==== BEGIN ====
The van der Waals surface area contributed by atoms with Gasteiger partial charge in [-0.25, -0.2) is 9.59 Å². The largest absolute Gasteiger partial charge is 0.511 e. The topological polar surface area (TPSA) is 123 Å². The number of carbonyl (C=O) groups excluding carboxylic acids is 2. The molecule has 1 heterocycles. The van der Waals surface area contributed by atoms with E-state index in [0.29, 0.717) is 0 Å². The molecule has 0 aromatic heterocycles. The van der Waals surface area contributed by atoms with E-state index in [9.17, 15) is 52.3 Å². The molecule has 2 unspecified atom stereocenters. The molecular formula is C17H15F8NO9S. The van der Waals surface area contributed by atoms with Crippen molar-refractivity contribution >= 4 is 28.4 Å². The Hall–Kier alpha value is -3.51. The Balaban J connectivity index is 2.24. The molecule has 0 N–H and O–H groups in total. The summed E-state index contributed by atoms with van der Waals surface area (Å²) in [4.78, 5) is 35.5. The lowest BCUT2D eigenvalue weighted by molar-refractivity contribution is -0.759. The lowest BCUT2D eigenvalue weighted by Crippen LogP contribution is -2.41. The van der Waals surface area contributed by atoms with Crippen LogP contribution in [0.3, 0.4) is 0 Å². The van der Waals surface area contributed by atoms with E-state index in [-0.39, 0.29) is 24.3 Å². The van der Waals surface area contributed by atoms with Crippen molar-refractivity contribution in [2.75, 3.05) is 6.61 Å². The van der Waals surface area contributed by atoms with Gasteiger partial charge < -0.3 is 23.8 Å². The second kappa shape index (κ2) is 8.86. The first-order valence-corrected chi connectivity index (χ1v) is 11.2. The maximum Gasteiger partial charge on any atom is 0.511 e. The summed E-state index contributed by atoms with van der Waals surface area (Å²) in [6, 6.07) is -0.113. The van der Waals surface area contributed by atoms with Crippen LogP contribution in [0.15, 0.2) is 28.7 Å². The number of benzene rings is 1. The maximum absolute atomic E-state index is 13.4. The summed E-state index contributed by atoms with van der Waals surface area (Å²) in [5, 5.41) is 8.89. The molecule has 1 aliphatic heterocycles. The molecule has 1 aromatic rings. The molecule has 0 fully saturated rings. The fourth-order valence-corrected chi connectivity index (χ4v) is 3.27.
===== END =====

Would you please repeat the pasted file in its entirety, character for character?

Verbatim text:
The van der Waals surface area contributed by atoms with Gasteiger partial charge in [-0.25, -0.2) is 9.59 Å². The largest absolute Gasteiger partial charge is 0.511 e. The topological polar surface area (TPSA) is 123 Å². The number of carbonyl (C=O) groups excluding carboxylic acids is 2. The molecule has 1 heterocycles. The van der Waals surface area contributed by atoms with E-state index in [0.29, 0.717) is 0 Å². The molecule has 0 aromatic heterocycles. The van der Waals surface area contributed by atoms with E-state index in [9.17, 15) is 52.3 Å². The molecule has 2 unspecified atom stereocenters. The molecular formula is C17H15F8NO9S. The van der Waals surface area contributed by atoms with Crippen molar-refractivity contribution >= 4 is 28.4 Å². The Hall–Kier alpha value is -3.51. The Balaban J connectivity index is 2.24. The molecule has 0 N–H and O–H groups in total. The summed E-state index contributed by atoms with van der Waals surface area (Å²) in [4.78, 5) is 35.5. The lowest BCUT2D eigenvalue weighted by molar-refractivity contribution is -0.759. The lowest BCUT2D eigenvalue weighted by Crippen LogP contribution is -2.41. The van der Waals surface area contributed by atoms with Crippen LogP contribution in [0.3, 0.4) is 0 Å². The van der Waals surface area contributed by atoms with E-state index in [-0.39, 0.29) is 24.3 Å². The van der Waals surface area contributed by atoms with Crippen molar-refractivity contribution in [2.75, 3.05) is 6.61 Å². The van der Waals surface area contributed by atoms with Gasteiger partial charge < -0.3 is 23.8 Å². The second kappa shape index (κ2) is 8.86. The first-order valence-corrected chi connectivity index (χ1v) is 11.2. The maximum Gasteiger partial charge on any atom is 0.511 e. The summed E-state index contributed by atoms with van der Waals surface area (Å²) in [6, 6.07) is -0.113. The van der Waals surface area contributed by atoms with Crippen LogP contribution in [0.15, 0.2) is 28.7 Å². The number of benzene rings is 1. The maximum absolute atomic E-state index is 13.4. The summed E-state index contributed by atoms with van der Waals surface area (Å²) in [5, 5.41) is 8.89. The molecule has 1 aliphatic heterocycles. The molecule has 1 aromatic rings. The molecule has 0 fully saturated rings. The fourth-order valence-corrected chi connectivity index (χ4v) is 3.27.